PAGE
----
Applications that look and behave like the native Windows Phone applications will be more attractive to users than applications that don’t behave like the native applications. So, your applications should try to incorporate as much native behavior as possible. A control behavior that is common in many of the native applications is the TiltEffect behavior. Look at the Phone application, which is used for making telephone calls. When you start the Phone app you see a list of users you have called.
Now pay attention as you select an item in the list. When you select that item, you can see a slight tilt to the item that you select. As you release the item, it returns back to its original position. This slight tilt animation gives you a reassurance that the Phone application has received your input. It is a subtle change, but it will increase your users delight.
This article shows you how to add the TiltEffect behavior to controls in your Silver Light applications. A sample application is created which shows the TiltEffect behavior in action and how to turn the TiltEffect behavior on and off at runtime.
Setup for using the TiltEffect Behavior
The TiltEffect behavior is not included in the controls out of the box. We have to get it from a sample that Microsoft released so that third party developers could add this behavior to their applications. The behavior that we are going to use is in a C# file called TiltEffect.cs in the Control Tilt Effect Sample on MSDN.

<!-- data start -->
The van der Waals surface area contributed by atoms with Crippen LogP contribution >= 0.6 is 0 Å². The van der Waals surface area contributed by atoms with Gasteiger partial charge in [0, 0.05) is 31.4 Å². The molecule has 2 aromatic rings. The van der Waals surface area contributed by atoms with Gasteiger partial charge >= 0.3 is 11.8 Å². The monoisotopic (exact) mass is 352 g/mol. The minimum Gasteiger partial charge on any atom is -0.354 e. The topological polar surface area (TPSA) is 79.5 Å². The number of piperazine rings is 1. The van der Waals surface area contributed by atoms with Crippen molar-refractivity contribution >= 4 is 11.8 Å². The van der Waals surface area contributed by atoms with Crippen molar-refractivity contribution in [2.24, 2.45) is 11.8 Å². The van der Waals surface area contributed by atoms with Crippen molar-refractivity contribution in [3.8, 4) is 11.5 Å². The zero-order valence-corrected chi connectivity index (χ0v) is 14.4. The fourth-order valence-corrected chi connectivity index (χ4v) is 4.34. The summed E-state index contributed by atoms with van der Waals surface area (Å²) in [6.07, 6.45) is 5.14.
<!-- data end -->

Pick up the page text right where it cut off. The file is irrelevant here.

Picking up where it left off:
First of all, download that sample and extract the files to a folder on your computer. The TiltEffect.cs file is in the ControlTiltEffect subdirectory with all of the other source code for the sample. Note the location of the file so that you can add it to your project.
To add it to your Silver Light project, you need to ….
1. Open your project in Visual Studio and right-mouse click on your project.
2. Select the Add menu option, and then select the Existing Item… menu option.
3. In the Add Existing Item dialog navigate to and select the TiltEffect.cs file that you downloaded earlier.
4. This will make a copy of the file in your project source directory and will add it to your project.
Open the TiltEffect.cs file. Notice that the namespace for this file is ControlTiltEffect. You can either change it to be the same namespace as your project, or leave it as is. For our examples, we will leave it as it is in ControlTiltEffect.
When you want to use this TiltEffect in your application you need to add its namespace to files that use it. To add the namespace to the pages that you want to use the TiltEffect behavior on you controls, add these lines to the top of your XAML file:
This will create a new alias called local for the ControlTiltEffect namespace. This allows the classes in that namespace to be available on this page.
The second line enables the TiltEffect. With these two lines added, all Buttons and List Boxes on this page will now have the TiltEffect behavior. As you will see later, we can turn on and off the TiltEffect for specific controls on the page.
Now that we know how to add the TiltEffect behavior to our project and XAML pages, lets look at an example of how we would use it an application.
This sample app has many controls which will demonstrate how the TiltEffect behavior works. Most of the buttons and list box items on this page will tilt when you press on them. With TiltEffect.IsTiltEnabled="True" that is the default behavior for the page.